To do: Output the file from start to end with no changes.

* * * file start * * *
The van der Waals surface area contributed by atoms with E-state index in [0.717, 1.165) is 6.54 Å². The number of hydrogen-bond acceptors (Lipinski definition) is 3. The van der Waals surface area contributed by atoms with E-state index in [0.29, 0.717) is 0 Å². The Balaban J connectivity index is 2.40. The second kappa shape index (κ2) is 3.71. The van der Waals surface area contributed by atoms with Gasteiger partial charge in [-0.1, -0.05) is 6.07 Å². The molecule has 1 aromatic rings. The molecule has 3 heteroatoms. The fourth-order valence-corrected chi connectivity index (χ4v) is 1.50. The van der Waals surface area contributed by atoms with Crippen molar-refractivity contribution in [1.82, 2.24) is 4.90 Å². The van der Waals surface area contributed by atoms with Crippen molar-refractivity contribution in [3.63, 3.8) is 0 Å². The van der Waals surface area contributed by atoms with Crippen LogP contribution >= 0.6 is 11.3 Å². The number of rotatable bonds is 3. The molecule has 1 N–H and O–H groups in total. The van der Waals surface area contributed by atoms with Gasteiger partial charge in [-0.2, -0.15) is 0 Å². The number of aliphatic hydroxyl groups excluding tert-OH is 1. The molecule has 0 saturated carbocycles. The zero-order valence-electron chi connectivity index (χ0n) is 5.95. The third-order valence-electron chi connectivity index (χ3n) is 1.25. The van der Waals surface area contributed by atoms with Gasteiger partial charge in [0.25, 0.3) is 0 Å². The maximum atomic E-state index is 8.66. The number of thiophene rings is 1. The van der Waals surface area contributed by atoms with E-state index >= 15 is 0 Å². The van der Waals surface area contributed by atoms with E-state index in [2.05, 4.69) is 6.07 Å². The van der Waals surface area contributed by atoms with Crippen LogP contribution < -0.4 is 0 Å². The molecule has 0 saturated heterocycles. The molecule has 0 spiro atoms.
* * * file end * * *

The van der Waals surface area contributed by atoms with E-state index in [0.717, 1.165) is 6.54 Å². The number of hydrogen-bond acceptors (Lipinski definition) is 3. The van der Waals surface area contributed by atoms with E-state index in [0.29, 0.717) is 0 Å². The Balaban J connectivity index is 2.40. The second kappa shape index (κ2) is 3.71. The van der Waals surface area contributed by atoms with Gasteiger partial charge in [-0.1, -0.05) is 6.07 Å². The molecule has 1 aromatic rings. The molecule has 3 heteroatoms. The fourth-order valence-corrected chi connectivity index (χ4v) is 1.50. The van der Waals surface area contributed by atoms with Crippen molar-refractivity contribution in [1.82, 2.24) is 4.90 Å². The van der Waals surface area contributed by atoms with Crippen molar-refractivity contribution in [3.63, 3.8) is 0 Å². The van der Waals surface area contributed by atoms with Crippen LogP contribution >= 0.6 is 11.3 Å². The number of rotatable bonds is 3. The molecule has 1 N–H and O–H groups in total. The van der Waals surface area contributed by atoms with Gasteiger partial charge in [-0.2, -0.15) is 0 Å². The number of aliphatic hydroxyl groups excluding tert-OH is 1. The molecule has 0 saturated carbocycles. The zero-order valence-electron chi connectivity index (χ0n) is 5.95. The third-order valence-electron chi connectivity index (χ3n) is 1.25. The van der Waals surface area contributed by atoms with Gasteiger partial charge in [0.25, 0.3) is 0 Å². The maximum atomic E-state index is 8.66. The number of thiophene rings is 1. The van der Waals surface area contributed by atoms with E-state index >= 15 is 0 Å². The van der Waals surface area contributed by atoms with E-state index in [2.05, 4.69) is 6.07 Å². The van der Waals surface area contributed by atoms with Crippen LogP contribution < -0.4 is 0 Å². The molecule has 0 saturated heterocycles. The molecule has 0 spiro atoms.